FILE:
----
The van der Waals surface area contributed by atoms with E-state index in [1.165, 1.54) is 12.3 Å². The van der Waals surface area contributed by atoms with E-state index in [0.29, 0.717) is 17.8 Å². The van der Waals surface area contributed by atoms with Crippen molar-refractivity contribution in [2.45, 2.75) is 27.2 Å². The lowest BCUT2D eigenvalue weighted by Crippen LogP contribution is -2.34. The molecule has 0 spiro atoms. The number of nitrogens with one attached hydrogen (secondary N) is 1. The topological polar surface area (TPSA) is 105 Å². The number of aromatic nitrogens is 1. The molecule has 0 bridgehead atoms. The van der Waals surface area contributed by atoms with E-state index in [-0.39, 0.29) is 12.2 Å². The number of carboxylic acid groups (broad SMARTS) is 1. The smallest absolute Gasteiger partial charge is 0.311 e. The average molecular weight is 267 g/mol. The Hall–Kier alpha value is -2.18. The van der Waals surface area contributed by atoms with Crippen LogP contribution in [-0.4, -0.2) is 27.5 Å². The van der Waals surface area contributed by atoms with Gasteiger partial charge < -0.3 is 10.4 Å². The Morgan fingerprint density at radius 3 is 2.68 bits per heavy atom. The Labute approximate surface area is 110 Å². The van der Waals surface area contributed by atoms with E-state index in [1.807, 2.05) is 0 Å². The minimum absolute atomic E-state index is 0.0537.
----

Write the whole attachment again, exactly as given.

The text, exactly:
The van der Waals surface area contributed by atoms with E-state index in [1.165, 1.54) is 12.3 Å². The van der Waals surface area contributed by atoms with E-state index in [0.29, 0.717) is 17.8 Å². The van der Waals surface area contributed by atoms with Crippen molar-refractivity contribution in [2.45, 2.75) is 27.2 Å². The lowest BCUT2D eigenvalue weighted by Crippen LogP contribution is -2.34. The molecule has 0 spiro atoms. The number of nitrogens with one attached hydrogen (secondary N) is 1. The topological polar surface area (TPSA) is 105 Å². The number of aromatic nitrogens is 1. The molecule has 0 bridgehead atoms. The van der Waals surface area contributed by atoms with E-state index in [-0.39, 0.29) is 12.2 Å². The number of carboxylic acid groups (broad SMARTS) is 1. The smallest absolute Gasteiger partial charge is 0.311 e. The average molecular weight is 267 g/mol. The Hall–Kier alpha value is -2.18. The van der Waals surface area contributed by atoms with Crippen LogP contribution in [-0.4, -0.2) is 27.5 Å². The van der Waals surface area contributed by atoms with Gasteiger partial charge < -0.3 is 10.4 Å². The Morgan fingerprint density at radius 3 is 2.68 bits per heavy atom. The Labute approximate surface area is 110 Å². The van der Waals surface area contributed by atoms with E-state index in [1.807, 2.05) is 0 Å². The minimum absolute atomic E-state index is 0.0537.